• Keep it — but in a drawer. If you can't (or choose not to) upgrade the card but you aren't paying an annual fee, it's smart to keep the account open even after you apply for other cards. Your credit score will benefit. Use a simple "autopay and everyday" strategy to keep your account active with one purchase — or several — throughout the year.

» MORE: Top 5 credit card tips for students

How our favorites stack up

Card Our pick for ... Key benefits
Discover it® Student Cash Back Cash-back rewards • 5% cash back in rotating categories that you activate, on up to $1,500 per quarter in spending
• 1% cash back on all other purchases
• $20 annual statement credit available for good grades
Deserve® Edu Mastercard for Students No credit history and international students • 1% cash back on all purchases
Journey® Student Rewards from Capital One® Incentives for responsible use • 1% cash back on all purchases
• 1.25% cash back for any month when you pay on time
Discover it® Student chrome Gas and restaurant rewards • 2% cash back at restaurants and gas stations on up to $1,000 in combined purchases per quarter
• 1% cash back on all other purchases
• $20 annual statement credit available for good grades
Citi Rewards+ Student Card Big rewards on small purchases • 2 points per dollar spent at gas stations and supermarkets on up to $6,000 in combined spending per year
• 1% cash back on all other purchases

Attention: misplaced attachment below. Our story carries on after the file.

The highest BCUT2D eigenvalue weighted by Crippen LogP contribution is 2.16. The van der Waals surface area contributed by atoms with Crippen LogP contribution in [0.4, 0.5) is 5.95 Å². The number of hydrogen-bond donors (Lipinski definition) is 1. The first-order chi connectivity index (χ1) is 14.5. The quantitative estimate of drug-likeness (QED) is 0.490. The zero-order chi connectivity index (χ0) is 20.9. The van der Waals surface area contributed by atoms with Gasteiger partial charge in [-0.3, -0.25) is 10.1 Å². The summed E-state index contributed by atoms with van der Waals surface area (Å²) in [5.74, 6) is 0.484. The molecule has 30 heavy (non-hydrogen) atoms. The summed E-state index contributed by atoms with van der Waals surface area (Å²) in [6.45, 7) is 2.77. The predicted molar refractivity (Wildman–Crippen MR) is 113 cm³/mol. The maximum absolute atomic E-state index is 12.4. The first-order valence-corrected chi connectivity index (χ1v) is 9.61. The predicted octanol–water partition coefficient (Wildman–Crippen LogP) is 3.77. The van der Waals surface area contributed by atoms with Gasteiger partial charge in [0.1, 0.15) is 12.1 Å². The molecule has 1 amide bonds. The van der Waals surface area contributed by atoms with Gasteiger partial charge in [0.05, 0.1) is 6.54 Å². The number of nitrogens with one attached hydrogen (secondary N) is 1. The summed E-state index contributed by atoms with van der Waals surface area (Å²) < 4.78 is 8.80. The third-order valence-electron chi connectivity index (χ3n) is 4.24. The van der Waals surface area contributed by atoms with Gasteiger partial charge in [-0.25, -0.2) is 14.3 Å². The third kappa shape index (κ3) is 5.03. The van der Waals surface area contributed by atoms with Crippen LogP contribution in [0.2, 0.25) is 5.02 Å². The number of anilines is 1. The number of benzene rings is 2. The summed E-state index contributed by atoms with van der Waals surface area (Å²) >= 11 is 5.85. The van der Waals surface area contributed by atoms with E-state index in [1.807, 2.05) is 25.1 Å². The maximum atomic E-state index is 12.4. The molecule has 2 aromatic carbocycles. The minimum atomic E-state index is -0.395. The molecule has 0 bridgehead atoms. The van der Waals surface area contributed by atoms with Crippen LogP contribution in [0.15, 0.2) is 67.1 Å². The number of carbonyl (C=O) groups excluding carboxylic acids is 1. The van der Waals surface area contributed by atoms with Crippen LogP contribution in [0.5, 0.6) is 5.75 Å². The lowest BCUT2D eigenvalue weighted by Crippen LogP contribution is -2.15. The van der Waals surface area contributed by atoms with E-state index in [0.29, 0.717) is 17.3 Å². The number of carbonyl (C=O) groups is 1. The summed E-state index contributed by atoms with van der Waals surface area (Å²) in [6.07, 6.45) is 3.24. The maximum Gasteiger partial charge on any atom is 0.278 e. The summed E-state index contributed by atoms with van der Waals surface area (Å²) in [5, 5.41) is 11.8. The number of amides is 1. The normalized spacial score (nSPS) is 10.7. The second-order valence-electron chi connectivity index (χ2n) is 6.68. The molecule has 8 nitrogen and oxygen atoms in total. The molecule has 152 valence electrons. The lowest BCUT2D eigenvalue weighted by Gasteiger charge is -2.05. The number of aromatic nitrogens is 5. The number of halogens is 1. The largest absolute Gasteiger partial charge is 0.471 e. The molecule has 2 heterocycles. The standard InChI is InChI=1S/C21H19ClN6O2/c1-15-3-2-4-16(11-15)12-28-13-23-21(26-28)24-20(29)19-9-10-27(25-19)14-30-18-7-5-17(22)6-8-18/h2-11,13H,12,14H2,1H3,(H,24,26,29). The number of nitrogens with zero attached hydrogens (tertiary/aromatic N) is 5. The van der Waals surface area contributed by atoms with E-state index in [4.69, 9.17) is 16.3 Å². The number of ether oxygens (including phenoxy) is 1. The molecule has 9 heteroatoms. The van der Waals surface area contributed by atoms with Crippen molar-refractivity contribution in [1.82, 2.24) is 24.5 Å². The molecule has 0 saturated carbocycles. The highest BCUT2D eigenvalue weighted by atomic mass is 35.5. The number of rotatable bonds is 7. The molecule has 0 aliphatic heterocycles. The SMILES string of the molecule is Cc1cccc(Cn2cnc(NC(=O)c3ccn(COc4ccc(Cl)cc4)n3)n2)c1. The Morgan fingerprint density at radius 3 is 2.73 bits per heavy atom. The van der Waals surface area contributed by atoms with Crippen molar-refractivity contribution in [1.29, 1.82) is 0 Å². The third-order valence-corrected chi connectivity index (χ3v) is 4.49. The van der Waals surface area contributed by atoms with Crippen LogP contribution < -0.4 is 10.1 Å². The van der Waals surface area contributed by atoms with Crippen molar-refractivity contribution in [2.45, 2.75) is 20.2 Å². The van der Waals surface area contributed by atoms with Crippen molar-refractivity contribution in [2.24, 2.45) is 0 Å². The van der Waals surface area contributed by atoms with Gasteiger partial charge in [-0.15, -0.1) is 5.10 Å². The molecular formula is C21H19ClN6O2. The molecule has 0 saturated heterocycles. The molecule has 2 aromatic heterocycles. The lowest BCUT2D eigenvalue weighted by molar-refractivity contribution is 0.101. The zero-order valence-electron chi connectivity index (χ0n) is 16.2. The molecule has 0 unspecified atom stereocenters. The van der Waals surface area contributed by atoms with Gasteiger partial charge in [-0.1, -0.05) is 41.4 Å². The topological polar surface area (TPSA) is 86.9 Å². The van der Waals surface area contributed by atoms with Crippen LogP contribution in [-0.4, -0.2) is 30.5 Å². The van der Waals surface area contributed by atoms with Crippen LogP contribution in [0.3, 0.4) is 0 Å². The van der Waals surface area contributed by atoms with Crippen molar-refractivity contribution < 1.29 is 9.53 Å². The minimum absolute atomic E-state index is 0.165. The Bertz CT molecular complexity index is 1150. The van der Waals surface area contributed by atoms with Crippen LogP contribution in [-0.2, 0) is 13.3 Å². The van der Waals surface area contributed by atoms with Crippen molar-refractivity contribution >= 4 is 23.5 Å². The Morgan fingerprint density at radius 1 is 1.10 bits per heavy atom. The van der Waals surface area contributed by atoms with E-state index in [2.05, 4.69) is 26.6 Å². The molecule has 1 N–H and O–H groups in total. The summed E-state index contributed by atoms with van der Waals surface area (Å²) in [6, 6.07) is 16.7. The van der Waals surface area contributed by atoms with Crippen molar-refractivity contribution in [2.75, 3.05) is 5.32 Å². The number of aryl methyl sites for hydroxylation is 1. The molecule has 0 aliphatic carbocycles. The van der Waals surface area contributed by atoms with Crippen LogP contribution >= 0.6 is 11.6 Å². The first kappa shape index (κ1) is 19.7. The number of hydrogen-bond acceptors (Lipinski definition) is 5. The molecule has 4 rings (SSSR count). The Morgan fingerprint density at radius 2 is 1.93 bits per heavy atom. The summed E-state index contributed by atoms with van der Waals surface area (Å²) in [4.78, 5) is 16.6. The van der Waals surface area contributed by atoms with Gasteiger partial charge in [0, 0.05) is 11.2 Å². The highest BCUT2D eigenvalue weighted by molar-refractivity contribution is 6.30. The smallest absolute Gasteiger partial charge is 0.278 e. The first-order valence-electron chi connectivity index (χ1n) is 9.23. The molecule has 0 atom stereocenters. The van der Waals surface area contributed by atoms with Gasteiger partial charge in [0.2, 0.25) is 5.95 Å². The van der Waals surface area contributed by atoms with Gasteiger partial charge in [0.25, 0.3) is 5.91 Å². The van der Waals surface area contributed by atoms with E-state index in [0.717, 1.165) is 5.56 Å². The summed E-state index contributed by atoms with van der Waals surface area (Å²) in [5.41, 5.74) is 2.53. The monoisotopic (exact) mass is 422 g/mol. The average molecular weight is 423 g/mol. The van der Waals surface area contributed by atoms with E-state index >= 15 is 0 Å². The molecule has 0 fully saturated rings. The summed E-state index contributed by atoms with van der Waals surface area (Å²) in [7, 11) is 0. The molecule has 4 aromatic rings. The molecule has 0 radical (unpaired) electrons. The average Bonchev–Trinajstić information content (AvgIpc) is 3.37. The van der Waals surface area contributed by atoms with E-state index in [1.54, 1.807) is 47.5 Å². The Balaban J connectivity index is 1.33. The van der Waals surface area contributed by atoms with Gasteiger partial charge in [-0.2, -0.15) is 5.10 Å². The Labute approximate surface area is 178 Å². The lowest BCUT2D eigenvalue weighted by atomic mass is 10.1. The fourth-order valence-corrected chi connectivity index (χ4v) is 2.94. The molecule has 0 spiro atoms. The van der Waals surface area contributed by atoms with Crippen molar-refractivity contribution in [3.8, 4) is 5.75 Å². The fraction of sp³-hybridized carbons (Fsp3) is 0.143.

• Rewards on all purchases round up to the nearest 10 points
Capital One® Secured Mastercard® Secured card • Potential access to a higher credit line without additional deposit after making your first five monthly payments on time.
• Reports to all three credit bureaus
State Farm® Student Visa® Credit Card Limited credit • 3 points per $1 spent on insurance premiums
• 1 point per $2 spent on other purchases

Last updated on August 9, 2019

Methodology

NerdWallet's Credit Cards team selects the best credit cards for college students based on overall value, as evidenced by star ratings, as well as their suitability for specific kinds of students. Factors in our evaluation include annual fees, rewards programs (both earning rates and redemption options), promotional and ongoing APRs, bonus offers for new cardholders, incentives for responsible behavior, free credit scores and other credit education, availability to applicants with thin or no credit history, and other noteworthy features such as a path to upgrade to a different product later on.